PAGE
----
Rick Bevins, Chancellor’s Professor of psychology, has been named director and principal investigator of the University of Nebraska–Lincoln’s Rural Drug Addiction Research Center.
The center was created in April 2019 as a National Institutes of Health Center of Biomedical Research Excellence, or COBRE. The center’s mission is to advance understanding of causes, impacts and interventions related to rural drug addiction in the Midwest, a geographic area that has been historically understudied. Designed to be interdisciplinary and data-driven, the research links pre-clinical studies to field-based behavioral, neural, social, clinical, translational research and dissemination.
Bevins has served as co-principal investigator since the center’s inception. He succeeds founding director Kirk Dombrowski, who became vice president for research at the University of Vermont in March.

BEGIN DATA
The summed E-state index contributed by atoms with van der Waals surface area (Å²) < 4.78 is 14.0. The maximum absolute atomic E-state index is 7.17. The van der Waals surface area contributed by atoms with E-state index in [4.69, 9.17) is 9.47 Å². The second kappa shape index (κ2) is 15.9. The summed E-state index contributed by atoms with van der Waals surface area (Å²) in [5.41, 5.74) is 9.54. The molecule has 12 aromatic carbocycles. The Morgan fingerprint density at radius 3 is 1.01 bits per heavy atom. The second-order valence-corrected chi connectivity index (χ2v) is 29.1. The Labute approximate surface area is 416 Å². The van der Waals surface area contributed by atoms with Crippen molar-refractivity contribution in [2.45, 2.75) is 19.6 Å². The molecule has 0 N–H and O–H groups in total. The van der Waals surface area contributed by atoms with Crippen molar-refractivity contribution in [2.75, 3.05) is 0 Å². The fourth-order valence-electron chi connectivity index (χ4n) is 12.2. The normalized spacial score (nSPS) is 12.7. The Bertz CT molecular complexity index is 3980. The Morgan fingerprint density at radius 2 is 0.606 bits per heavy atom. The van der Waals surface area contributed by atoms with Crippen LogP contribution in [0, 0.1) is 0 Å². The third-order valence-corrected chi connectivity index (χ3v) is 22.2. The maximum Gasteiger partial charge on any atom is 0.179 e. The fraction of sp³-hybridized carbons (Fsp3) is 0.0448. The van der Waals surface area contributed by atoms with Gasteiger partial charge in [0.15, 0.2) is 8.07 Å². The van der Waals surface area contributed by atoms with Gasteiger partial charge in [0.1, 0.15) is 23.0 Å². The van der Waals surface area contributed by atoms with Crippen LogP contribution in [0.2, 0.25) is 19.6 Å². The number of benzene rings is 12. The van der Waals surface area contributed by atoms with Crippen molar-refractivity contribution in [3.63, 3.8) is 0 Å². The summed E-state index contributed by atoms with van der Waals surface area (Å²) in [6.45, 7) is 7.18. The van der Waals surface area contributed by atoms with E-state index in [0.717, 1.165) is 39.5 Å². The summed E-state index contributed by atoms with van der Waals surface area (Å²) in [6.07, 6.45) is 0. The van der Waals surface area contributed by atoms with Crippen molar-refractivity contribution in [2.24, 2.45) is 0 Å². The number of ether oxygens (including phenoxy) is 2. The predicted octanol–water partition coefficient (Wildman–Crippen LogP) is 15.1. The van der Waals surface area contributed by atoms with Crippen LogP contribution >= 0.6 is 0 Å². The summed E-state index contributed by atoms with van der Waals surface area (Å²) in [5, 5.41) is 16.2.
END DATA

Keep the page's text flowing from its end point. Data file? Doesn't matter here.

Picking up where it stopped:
For more than 20 years, Bevins’s research has focused on behavioral pharmacology, drug abuse and addiction science. Much of his work has focused on how individuals’ learning processes and memory influence behavior, which is critical to understanding the nature of drug abuse and the causes of relapse. He has conducted numerous NIH-funded studies on tobacco use and nicotine addiction. Recent collaborations with the University of Nebraska Medical Center have allowed Bevins to study the physiological effects of methamphetamine dependence and potential approaches to preventing relapse.
“I’m pleased that Rick has stepped into this role,” said Bob Wilhelm, vice chancellor for research and economic development. “His impressive track record in producing groundbreaking research, as well as mentoring young scientists in his field, has prepared him to lead a growing research center that has great potential to positively impact lives in Nebraska and beyond.”
Bevins, who also serves as chair of psychology, has published more than 150 papers and received research support from the National Cancer Institute, the National Institute on Drug Abuse and the National Institute of Mental Health. He is a fellow of the American Psychological Association and associate editor for motivated behavior for the journal Pharmacology Biochemistry and Behavior.